From Wikipedia, the free encyclopedia
Jump to navigation Jump to search

Universal Flash Storage (UFS) is a flash storage specification for digital cameras, mobile phones and consumer electronic devices.[1][2] It aims to bring higher data transfer speed and increased reliability to flash memory storage, while reducing market confusion and removing the need for different adapters for different types of card.[3]


The proposed flash memory specification is supported by leading firms in the consumer electronics industry such as Nokia, Sony Ericsson, Texas Instruments, STMicroelectronics, Samsung, Micron, SK Hynix.[4] UFS is positioned as a replacement for eMMCs and SD cards. The electrical interface for UFS uses the M-PHY,[5] developed by the MIPI Alliance, a high speed serial interface targeting 2.9 Gbit/s per lane with up-scalability to 5.8 Gbit/s per lane.[6][7] UFS implements a full-duplex serial LVDS interface that scales better to higher bandwidths than the 8-lane parallel interface of eMMCs. Unlike eMMC, Universal Flash Storage is based on the SCSI architectural model and supports SCSI Tagged Command Queuing.[8][9]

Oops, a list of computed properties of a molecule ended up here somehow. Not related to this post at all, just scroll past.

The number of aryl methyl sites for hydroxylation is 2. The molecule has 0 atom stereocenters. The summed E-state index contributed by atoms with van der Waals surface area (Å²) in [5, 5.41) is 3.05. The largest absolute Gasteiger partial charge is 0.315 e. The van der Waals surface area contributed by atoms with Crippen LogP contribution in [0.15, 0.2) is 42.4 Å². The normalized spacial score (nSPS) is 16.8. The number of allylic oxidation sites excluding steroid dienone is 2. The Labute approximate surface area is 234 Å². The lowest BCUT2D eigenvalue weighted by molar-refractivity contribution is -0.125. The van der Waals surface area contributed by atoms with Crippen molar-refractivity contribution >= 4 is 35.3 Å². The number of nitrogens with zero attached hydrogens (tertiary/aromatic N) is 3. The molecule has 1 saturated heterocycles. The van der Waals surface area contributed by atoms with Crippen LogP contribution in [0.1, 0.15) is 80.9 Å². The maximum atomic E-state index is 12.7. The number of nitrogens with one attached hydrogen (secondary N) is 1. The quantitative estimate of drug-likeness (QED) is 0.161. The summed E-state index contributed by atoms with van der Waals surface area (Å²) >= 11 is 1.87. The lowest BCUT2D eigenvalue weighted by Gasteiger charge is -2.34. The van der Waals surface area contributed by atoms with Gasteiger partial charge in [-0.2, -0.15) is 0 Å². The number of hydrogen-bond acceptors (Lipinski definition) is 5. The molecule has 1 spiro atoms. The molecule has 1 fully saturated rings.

The standard is developed by, and available from, the JEDEC Solid State Technology Association. In September 2013, JEDEC published JESD220B UFS 2.0 (update to UFS v1.1 standard published in June 2012). JESD220B Universal Flash Storage v2.0 offers increased link bandwidth for performance improvement, a security features extension and additional power saving features over the UFS v1.1.

The Linux kernel supports UFS.[10]

On 30 January 2018 JEDEC published version 3.0 of the UFS standard, with a higher 11.6 Gbit/s data rate per lane (1450 MB/s) with the use of MIPI M-PHY v4.1 and UniProSM v1.8. At the MWC 2018, Samsung unveiled embedded UFS (eUFS) v3.0 and uMCP solutions.[11][12][13]

UFS cards[edit]

On 30 March 2016, JEDEC published version 1.0 of the UFS Card Extension Standard.[14]

In March 2016, JEDEC published version 2.1 of the UFS Host Controller Interface standard.[15]